On my last visit home to Florida, on convalescent leave from Walter Reed, limping and wounds still seeping, I’d made the mistake of staying with my mother – she with the guilt rays emanating from her eye-sockets. Her guilt rays had doubled in power. She’d just been diagnosed with breast cancer.
You should visit your brother, she told me, sitting in her favorite easy chair, wearing her ratty housecoat. She’d just sold the family home for boom-times money and bought herself and Magda a tiny condo in a fake 19th century New England whaling village called Wamaponga, which was still under loud construction.
Why it made sense to build a fake 19th century New England whaling village in Florida is beyond me. I lived in Florida most of my life and never really understood the place.
Paul Harvey’s stentorian voice boomed out from next door, along with the shrill whine of circular saws and the hiss and clap of pneumatic nail guns.
I don’t wanna visit my brother, I said. I closed my eyes and knew I was gonna.
I drove out to Arcadia in Mom’s Saturn Vue, to the G. Pierce Wood State Psychiatric Facility, in the wilds of undeveloped Florida. State Route 72 is a straight, slightly warped, two-lane blacktop. Scrub palmettos, razor wire fences, Australian pines, armadillo roadkill, turkey buzzards, Brangus cattle covered in swarms of horseflies, the burnt remains of a former citrus grove, a county work farm, a makeshift trailer park and then there was Arcadia.
I found a visitor’s parking spot. The facility had been built in the 1960’s. It could have stood in for Starfleet Command on the Shatner version of Star Trek.
The guard eyed my military ID suspiciously. I signed in. The guard led me down a corridor to a visitor’s area and directed me to a table. I sat down on a plastic chair in a clean, empty room, industrial lighting buzzing overhead. The walls hummed narcotic green.
After a few minutes, in walked Chess wearing cotton-pilled pajamas, a shabby bathrobe hung over his shoulders, crinkly paper slippers on his feet. So, he said. You’ve come at last. He plopped down in the seat next to mine. What happened to your um, err, ah. He waved his finger in the general vicinity of my face. You look like shit. He had about 30 pounds on me. His face was round and pink, accented by a poorly trimmed Van Dyke with little streaks of premature gray in it. It’s my twin brother, Chess told the attendant who’d led him in.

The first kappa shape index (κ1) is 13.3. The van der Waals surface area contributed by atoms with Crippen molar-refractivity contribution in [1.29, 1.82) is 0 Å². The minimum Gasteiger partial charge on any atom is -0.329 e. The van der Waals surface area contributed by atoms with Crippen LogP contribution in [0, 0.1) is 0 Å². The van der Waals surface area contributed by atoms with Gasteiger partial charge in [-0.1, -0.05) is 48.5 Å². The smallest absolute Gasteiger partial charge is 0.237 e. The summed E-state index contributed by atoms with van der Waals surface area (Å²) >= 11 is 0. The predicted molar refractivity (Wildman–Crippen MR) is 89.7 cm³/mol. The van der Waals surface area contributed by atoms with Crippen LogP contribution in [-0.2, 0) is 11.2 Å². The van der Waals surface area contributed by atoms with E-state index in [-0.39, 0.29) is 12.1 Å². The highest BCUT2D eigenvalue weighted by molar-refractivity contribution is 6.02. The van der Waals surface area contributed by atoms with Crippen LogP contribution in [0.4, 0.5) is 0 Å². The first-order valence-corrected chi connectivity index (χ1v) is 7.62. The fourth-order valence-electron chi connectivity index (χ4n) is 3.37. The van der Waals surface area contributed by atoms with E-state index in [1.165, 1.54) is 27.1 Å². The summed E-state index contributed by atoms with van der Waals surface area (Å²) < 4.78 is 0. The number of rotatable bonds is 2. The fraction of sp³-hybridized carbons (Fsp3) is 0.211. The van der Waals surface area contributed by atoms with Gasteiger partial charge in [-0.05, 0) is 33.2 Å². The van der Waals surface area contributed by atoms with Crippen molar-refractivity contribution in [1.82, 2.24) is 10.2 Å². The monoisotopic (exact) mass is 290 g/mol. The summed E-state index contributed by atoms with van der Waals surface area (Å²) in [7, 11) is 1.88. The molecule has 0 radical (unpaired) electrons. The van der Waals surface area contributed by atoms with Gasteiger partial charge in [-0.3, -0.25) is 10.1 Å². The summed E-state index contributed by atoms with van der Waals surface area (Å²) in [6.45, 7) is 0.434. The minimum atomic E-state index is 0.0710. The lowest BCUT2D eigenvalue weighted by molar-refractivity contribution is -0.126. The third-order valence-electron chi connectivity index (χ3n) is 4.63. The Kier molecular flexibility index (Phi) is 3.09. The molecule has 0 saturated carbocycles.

The attendant smiled. He walked over to the far corner of the room, leaned against a wall and flipped open a magazine.
The last time I had seen Chess he was bug-eyed insane. He only took his pills if someone stood over him and watched him swallow. Even then, he’d developed a way to make them come back up.
What brings you… um? Chess asked. The drugs dulled him, made him rummage for words. Off drugs he was hyperarticulate, and – I think I’ve mentioned it before – batshit crazy.
I could leave, I said.
Yeah, Chess said. You’re good at that.
We sat uncomfortably. Look, I said. Are you planning on getting out of here anytime soon? Mom’s sick. She’s probably getting sicker. If you could manage to take your pills, on occasion, you could take care of her and our little sister. I’m sure she’d like that.
Oh, I get it, Chess said, narrowing his dark eyes. This is about the… hmmm. Pills? Yes.
This is about Mom, I said. This is about you making a fucking effort.
Yes, sir, sergeant, sir, he said. Am I planning on getting out of here? That’s rich. I’d leave today if that was… He smiled, like he was remembering a time he’d enjoyed, whenever that might have been.
You’re working on someone, I said.
After four years, Chess was becoming an old hand in psychiatric wards. He knew how to get out, nice and legal:
Step one, find a young doctor who needs his or her first success.
Step two, develop a tick that disrupts the entire ward.
Step three, let the young doctor cure you of the tick. The doctor becomes your most fervent advocate and soon you’re on the street.
Nah, Chess said. These docs are all on to my little tricks. Bastards. Chess stood up. Have you finished yet? Have you done your good deed for the day? Because I have to go back to yanking, um, my arm hairs out. I still have three or four left.
I slumped forward in my chair, elbows on knees, and let out a long gasp.
Wait. Now I can see it, your grand, um, grand, grand, grand plan. Mom takes care of me, the poor sick thing. And I take care of her, the poor sick thing. And Joe is not really part of it. Joe has done his duty without doing a fucking thing, like always. Ain’t that right, my man Joe? He rubbed his belly counterclockwise three times and then snapped his fingers three times, quickly.
Do-wah, do-wah, do-wah, Chess went. Yeah. You like it?
It has a certain style, I said.
On to plan B, Saint Joseph, Chess said.
(From the novel Alpha Mike Foxtrot, available now from Paragraph Line Books)